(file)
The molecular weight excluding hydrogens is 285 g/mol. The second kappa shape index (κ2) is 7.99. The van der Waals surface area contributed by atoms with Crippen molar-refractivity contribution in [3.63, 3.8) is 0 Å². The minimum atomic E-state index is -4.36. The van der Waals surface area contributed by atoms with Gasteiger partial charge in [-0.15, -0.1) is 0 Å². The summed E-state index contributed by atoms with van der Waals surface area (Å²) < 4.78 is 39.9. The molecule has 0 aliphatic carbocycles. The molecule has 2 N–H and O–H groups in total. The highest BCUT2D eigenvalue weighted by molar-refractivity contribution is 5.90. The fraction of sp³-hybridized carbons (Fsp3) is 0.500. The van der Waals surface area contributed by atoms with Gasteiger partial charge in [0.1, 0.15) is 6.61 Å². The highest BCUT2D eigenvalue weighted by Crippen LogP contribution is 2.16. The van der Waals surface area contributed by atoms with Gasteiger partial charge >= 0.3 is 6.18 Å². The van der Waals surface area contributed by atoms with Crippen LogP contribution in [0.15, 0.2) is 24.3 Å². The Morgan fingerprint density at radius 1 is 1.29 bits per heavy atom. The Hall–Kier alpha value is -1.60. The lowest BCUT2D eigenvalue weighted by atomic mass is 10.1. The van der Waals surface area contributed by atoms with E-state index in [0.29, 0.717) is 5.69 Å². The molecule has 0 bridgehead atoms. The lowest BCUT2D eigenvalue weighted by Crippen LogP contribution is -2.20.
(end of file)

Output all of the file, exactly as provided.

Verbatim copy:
The molecular weight excluding hydrogens is 285 g/mol. The second kappa shape index (κ2) is 7.99. The van der Waals surface area contributed by atoms with Crippen molar-refractivity contribution in [3.63, 3.8) is 0 Å². The minimum atomic E-state index is -4.36. The van der Waals surface area contributed by atoms with Gasteiger partial charge in [-0.15, -0.1) is 0 Å². The summed E-state index contributed by atoms with van der Waals surface area (Å²) < 4.78 is 39.9. The molecule has 0 aliphatic carbocycles. The molecule has 2 N–H and O–H groups in total. The highest BCUT2D eigenvalue weighted by molar-refractivity contribution is 5.90. The fraction of sp³-hybridized carbons (Fsp3) is 0.500. The van der Waals surface area contributed by atoms with Gasteiger partial charge in [0.1, 0.15) is 6.61 Å². The highest BCUT2D eigenvalue weighted by Crippen LogP contribution is 2.16. The van der Waals surface area contributed by atoms with Gasteiger partial charge >= 0.3 is 6.18 Å². The van der Waals surface area contributed by atoms with Crippen LogP contribution in [0.15, 0.2) is 24.3 Å². The Morgan fingerprint density at radius 1 is 1.29 bits per heavy atom. The Hall–Kier alpha value is -1.60. The lowest BCUT2D eigenvalue weighted by atomic mass is 10.1. The van der Waals surface area contributed by atoms with E-state index in [0.29, 0.717) is 5.69 Å². The molecule has 0 bridgehead atoms. The lowest BCUT2D eigenvalue weighted by Crippen LogP contribution is -2.20.